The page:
When I was in college studying music theory and composition, I had a great professor who pushed us to think deeply about aesthetics. He exposed me to many composers and approaches to music to broaden my perspective about what music is and what makes music good. I struggled for three years to figure out my own beliefs about aesthetics and to make a convincing and logical argument for my beliefs. It was a painful process, often getting my ideas shredded in discussions, but it made me a better musician and a better person. Those ideas I developed about artistry, beauty, quality and expression as a musician have deeply influenced my thoughts about dancing.
I remember early on being confronted with the music of John Cage. Cage was very zen about his music, wanting to be open to any sound and “writing” a lot of music using principles of chance. His most famous work is “4’33”,” a giant four minute and thirty three second rest. The idea is that the ambient noises fill the silence, and become the music of the piece. I struggled with the notion that every sound was music. I grew up thinking of music as the organization of sounds. Now music was being defined simply as sounds to which someone listened deeply.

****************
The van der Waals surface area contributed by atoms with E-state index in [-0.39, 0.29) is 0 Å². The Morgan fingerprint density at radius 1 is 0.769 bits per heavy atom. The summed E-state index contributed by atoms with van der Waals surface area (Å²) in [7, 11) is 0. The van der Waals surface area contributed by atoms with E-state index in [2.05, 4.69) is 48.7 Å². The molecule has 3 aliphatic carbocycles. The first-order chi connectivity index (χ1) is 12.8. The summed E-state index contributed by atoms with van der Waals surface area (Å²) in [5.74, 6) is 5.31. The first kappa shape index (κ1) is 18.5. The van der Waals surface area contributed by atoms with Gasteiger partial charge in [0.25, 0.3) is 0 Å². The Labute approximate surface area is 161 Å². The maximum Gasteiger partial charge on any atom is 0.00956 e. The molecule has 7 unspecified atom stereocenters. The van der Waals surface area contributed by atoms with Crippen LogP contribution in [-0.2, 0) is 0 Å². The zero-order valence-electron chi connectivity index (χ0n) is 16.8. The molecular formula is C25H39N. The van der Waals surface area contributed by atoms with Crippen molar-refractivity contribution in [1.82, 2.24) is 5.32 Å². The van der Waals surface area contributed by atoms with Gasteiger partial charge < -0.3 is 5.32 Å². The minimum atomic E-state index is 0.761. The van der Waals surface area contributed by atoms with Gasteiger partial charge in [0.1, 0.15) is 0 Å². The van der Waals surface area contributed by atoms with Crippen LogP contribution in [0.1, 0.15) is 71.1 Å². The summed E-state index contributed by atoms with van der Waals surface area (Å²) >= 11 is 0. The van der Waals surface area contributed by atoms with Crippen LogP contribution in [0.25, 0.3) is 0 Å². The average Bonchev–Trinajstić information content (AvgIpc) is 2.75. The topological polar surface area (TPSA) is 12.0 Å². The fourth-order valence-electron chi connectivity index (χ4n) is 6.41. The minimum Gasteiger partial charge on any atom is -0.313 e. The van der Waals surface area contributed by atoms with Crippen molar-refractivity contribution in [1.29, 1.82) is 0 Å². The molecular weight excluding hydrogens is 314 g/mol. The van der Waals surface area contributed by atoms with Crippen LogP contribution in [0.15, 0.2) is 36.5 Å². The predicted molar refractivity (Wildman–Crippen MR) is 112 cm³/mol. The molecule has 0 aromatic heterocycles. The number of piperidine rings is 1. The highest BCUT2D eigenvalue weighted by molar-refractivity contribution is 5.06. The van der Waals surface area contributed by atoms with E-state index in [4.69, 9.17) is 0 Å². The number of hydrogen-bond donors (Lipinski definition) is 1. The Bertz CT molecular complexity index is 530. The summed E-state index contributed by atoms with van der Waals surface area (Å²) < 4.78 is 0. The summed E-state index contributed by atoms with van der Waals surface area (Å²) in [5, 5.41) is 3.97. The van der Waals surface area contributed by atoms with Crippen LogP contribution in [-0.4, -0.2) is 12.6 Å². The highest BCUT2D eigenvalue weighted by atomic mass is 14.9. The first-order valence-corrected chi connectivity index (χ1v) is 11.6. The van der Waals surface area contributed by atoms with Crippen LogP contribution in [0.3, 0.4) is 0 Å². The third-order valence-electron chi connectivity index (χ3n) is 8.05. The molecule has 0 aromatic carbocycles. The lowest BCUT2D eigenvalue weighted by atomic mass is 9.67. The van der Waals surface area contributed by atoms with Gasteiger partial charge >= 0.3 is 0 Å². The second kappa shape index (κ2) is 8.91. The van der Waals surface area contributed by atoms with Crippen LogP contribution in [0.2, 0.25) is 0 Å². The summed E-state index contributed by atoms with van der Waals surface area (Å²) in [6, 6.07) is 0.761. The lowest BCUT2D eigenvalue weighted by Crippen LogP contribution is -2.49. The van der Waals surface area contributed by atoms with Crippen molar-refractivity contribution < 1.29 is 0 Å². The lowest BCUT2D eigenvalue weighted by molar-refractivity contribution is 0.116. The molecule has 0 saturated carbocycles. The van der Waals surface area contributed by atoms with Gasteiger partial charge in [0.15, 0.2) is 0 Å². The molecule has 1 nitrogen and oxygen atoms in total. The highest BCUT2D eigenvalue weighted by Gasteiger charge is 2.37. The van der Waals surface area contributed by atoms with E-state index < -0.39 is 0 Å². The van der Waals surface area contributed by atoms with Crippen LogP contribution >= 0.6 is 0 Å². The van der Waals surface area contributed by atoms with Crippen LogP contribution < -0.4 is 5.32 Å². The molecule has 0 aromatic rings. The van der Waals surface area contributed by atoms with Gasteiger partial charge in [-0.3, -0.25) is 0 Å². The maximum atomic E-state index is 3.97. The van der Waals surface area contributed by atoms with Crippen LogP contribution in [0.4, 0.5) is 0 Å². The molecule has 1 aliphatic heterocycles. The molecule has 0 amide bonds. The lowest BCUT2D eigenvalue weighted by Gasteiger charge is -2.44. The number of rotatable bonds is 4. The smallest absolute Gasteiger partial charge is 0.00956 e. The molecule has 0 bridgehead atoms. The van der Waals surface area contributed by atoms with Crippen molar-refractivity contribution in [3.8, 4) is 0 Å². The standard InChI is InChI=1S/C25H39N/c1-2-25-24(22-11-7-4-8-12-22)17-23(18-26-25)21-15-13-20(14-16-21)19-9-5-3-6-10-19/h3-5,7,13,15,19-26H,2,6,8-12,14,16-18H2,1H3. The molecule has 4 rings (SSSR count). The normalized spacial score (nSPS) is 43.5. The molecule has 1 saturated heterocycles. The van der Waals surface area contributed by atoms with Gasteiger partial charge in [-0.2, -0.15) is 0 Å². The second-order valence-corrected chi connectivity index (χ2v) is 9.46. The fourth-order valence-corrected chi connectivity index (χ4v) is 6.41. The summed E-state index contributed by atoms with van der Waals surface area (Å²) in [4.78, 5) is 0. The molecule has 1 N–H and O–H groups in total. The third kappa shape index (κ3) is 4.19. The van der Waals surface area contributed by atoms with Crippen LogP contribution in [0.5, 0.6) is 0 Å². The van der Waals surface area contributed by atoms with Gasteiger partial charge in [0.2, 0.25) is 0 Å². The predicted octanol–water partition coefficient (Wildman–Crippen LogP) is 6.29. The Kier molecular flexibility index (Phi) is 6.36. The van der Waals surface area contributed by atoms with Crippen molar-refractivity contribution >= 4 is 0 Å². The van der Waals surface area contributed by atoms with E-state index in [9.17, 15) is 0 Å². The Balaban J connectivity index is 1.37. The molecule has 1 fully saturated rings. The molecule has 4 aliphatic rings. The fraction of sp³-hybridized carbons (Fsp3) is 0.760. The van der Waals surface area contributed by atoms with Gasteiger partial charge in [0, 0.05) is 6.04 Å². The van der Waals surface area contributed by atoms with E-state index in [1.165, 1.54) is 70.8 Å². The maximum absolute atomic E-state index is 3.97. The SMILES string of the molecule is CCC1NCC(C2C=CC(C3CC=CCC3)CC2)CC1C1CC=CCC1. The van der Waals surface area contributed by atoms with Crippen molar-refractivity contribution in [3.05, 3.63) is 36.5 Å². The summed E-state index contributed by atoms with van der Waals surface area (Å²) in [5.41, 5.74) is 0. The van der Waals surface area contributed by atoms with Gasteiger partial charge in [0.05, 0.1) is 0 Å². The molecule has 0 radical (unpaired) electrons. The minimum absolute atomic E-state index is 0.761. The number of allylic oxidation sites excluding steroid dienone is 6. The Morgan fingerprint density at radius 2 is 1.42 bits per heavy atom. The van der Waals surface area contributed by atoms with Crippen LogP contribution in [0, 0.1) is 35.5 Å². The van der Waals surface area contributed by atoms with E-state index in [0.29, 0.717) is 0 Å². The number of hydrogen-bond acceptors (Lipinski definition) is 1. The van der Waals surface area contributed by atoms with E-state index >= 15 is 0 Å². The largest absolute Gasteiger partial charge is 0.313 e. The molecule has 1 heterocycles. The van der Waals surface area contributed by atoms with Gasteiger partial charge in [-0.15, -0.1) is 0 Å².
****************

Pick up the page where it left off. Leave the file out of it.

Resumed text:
My ears opened up, and I started listening intentionally to my world. The flip side was that my sense of value, meaning and purpose in music was pretty trashed. I heard so much, but now it all sounded meaningless. In the world of dance, I often hear people advocating for this kind of openness in dancing; let it all in, all movement is dance, its their own personal expression, there is no right or wrong. In those words, I hear that freedom of expression that John Cage brought to music, and that openness to limitless, unrestrained potentials.
Later, we studied the atonal and serial music of composers like Alan Berg and Arnold Schoenberg. These composers were hyper-rational, and saw their music as a natural extension of the work of Wagner. Wagner keeps the music meandering, infrequently resolving the harmony. Berg and Schoenberg made an art into avoiding any sense of resolution in the harmony. It doesn’t always make for the most pleasant listening experience (although its great if you need sci-fi/horror film music that makes people uneasy). I struggled with this music, too.
Here was another extreme, every decision meticulously planned out, systematic and prescribed. The music seemed so unlistenable, and I wondered where the audience was for something like this. My colleagues, rather successfully at the time, argued that it didn’t matter how the audience responded as long as the artist maintained their own integrity. It was supposed to be valuable for its meticulous, detail oriented thoughtfulness. Liking it wasn’t necessarily the point, although some people did, which brought up questions of personal taste.